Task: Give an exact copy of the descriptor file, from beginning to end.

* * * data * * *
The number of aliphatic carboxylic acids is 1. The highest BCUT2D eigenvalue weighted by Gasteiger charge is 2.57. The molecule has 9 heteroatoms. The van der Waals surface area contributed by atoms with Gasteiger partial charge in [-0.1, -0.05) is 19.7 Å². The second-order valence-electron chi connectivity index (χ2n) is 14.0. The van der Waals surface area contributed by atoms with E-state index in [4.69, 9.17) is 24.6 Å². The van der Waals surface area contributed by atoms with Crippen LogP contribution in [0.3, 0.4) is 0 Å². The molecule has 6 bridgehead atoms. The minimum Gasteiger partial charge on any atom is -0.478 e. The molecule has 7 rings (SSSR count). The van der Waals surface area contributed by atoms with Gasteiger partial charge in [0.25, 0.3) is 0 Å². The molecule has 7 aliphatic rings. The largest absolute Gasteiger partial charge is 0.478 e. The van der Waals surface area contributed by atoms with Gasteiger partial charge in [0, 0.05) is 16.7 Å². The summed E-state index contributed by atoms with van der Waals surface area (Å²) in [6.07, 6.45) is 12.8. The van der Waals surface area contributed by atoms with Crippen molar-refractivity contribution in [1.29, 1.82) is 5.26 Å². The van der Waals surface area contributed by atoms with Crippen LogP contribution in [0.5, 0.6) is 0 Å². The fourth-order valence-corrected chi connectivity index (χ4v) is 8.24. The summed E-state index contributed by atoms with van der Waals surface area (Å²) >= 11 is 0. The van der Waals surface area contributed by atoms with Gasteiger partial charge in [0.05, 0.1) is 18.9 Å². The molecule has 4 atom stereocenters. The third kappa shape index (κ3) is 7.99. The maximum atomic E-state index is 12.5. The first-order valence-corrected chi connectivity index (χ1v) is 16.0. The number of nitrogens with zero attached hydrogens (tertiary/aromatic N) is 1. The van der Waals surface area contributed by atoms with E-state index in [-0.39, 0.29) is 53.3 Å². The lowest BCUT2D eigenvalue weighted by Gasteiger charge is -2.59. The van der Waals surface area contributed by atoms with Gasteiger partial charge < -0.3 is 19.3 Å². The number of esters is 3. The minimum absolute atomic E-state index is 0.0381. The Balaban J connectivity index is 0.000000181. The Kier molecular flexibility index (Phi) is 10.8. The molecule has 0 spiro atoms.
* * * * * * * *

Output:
The number of aliphatic carboxylic acids is 1. The highest BCUT2D eigenvalue weighted by Gasteiger charge is 2.57. The molecule has 9 heteroatoms. The van der Waals surface area contributed by atoms with Gasteiger partial charge in [-0.1, -0.05) is 19.7 Å². The second-order valence-electron chi connectivity index (χ2n) is 14.0. The van der Waals surface area contributed by atoms with E-state index in [4.69, 9.17) is 24.6 Å². The van der Waals surface area contributed by atoms with Crippen LogP contribution in [0.3, 0.4) is 0 Å². The molecule has 6 bridgehead atoms. The minimum Gasteiger partial charge on any atom is -0.478 e. The molecule has 7 rings (SSSR count). The van der Waals surface area contributed by atoms with Gasteiger partial charge in [0.25, 0.3) is 0 Å². The molecule has 7 aliphatic rings. The largest absolute Gasteiger partial charge is 0.478 e. The van der Waals surface area contributed by atoms with Gasteiger partial charge in [0, 0.05) is 16.7 Å². The summed E-state index contributed by atoms with van der Waals surface area (Å²) in [6.07, 6.45) is 12.8. The van der Waals surface area contributed by atoms with Crippen molar-refractivity contribution in [1.29, 1.82) is 5.26 Å². The van der Waals surface area contributed by atoms with Crippen LogP contribution in [0.5, 0.6) is 0 Å². The fourth-order valence-corrected chi connectivity index (χ4v) is 8.24. The summed E-state index contributed by atoms with van der Waals surface area (Å²) >= 11 is 0. The van der Waals surface area contributed by atoms with Gasteiger partial charge in [0.05, 0.1) is 18.9 Å². The molecule has 4 atom stereocenters. The third kappa shape index (κ3) is 7.99. The maximum atomic E-state index is 12.5. The first-order valence-corrected chi connectivity index (χ1v) is 16.0. The number of nitrogens with zero attached hydrogens (tertiary/aromatic N) is 1. The van der Waals surface area contributed by atoms with E-state index in [-0.39, 0.29) is 53.3 Å². The lowest BCUT2D eigenvalue weighted by Gasteiger charge is -2.59. The van der Waals surface area contributed by atoms with Gasteiger partial charge < -0.3 is 19.3 Å². The number of esters is 3. The minimum absolute atomic E-state index is 0.0381. The Balaban J connectivity index is 0.000000181. The Kier molecular flexibility index (Phi) is 10.8. The molecule has 0 spiro atoms.